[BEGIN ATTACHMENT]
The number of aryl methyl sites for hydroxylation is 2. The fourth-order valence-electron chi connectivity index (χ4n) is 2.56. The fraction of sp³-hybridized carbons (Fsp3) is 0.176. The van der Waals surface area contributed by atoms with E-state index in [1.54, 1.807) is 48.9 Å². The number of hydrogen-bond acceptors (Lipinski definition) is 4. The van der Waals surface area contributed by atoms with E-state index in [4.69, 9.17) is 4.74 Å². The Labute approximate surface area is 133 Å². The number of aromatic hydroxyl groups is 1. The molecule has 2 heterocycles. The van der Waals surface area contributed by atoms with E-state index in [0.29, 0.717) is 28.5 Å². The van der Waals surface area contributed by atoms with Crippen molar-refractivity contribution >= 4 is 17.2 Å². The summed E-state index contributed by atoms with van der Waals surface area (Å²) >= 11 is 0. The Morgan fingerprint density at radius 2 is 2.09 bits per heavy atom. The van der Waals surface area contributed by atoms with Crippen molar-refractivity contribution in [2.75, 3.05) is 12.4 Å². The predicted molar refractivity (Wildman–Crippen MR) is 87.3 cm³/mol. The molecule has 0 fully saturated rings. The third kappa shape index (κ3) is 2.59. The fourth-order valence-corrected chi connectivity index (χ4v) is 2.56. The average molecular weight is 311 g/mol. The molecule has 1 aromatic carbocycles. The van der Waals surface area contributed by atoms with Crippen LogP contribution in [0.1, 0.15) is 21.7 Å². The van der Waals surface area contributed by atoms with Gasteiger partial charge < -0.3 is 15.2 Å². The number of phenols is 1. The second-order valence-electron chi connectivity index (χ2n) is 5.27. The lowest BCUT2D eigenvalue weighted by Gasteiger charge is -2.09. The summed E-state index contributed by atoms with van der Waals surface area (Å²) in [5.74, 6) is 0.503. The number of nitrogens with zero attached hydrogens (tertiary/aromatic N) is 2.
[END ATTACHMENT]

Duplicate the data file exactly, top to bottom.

The number of aryl methyl sites for hydroxylation is 2. The fourth-order valence-electron chi connectivity index (χ4n) is 2.56. The fraction of sp³-hybridized carbons (Fsp3) is 0.176. The van der Waals surface area contributed by atoms with E-state index in [1.54, 1.807) is 48.9 Å². The number of hydrogen-bond acceptors (Lipinski definition) is 4. The van der Waals surface area contributed by atoms with E-state index in [4.69, 9.17) is 4.74 Å². The Labute approximate surface area is 133 Å². The number of aromatic hydroxyl groups is 1. The molecule has 2 heterocycles. The van der Waals surface area contributed by atoms with E-state index in [0.29, 0.717) is 28.5 Å². The van der Waals surface area contributed by atoms with Crippen molar-refractivity contribution >= 4 is 17.2 Å². The summed E-state index contributed by atoms with van der Waals surface area (Å²) >= 11 is 0. The Morgan fingerprint density at radius 2 is 2.09 bits per heavy atom. The van der Waals surface area contributed by atoms with Crippen molar-refractivity contribution in [2.75, 3.05) is 12.4 Å². The predicted molar refractivity (Wildman–Crippen MR) is 87.3 cm³/mol. The molecule has 0 fully saturated rings. The third kappa shape index (κ3) is 2.59. The fourth-order valence-corrected chi connectivity index (χ4v) is 2.56. The average molecular weight is 311 g/mol. The molecule has 1 aromatic carbocycles. The van der Waals surface area contributed by atoms with Crippen LogP contribution in [0.1, 0.15) is 21.7 Å². The van der Waals surface area contributed by atoms with Gasteiger partial charge < -0.3 is 15.2 Å². The number of phenols is 1. The second-order valence-electron chi connectivity index (χ2n) is 5.27. The lowest BCUT2D eigenvalue weighted by Gasteiger charge is -2.09. The summed E-state index contributed by atoms with van der Waals surface area (Å²) in [5.74, 6) is 0.503. The number of nitrogens with zero attached hydrogens (tertiary/aromatic N) is 2.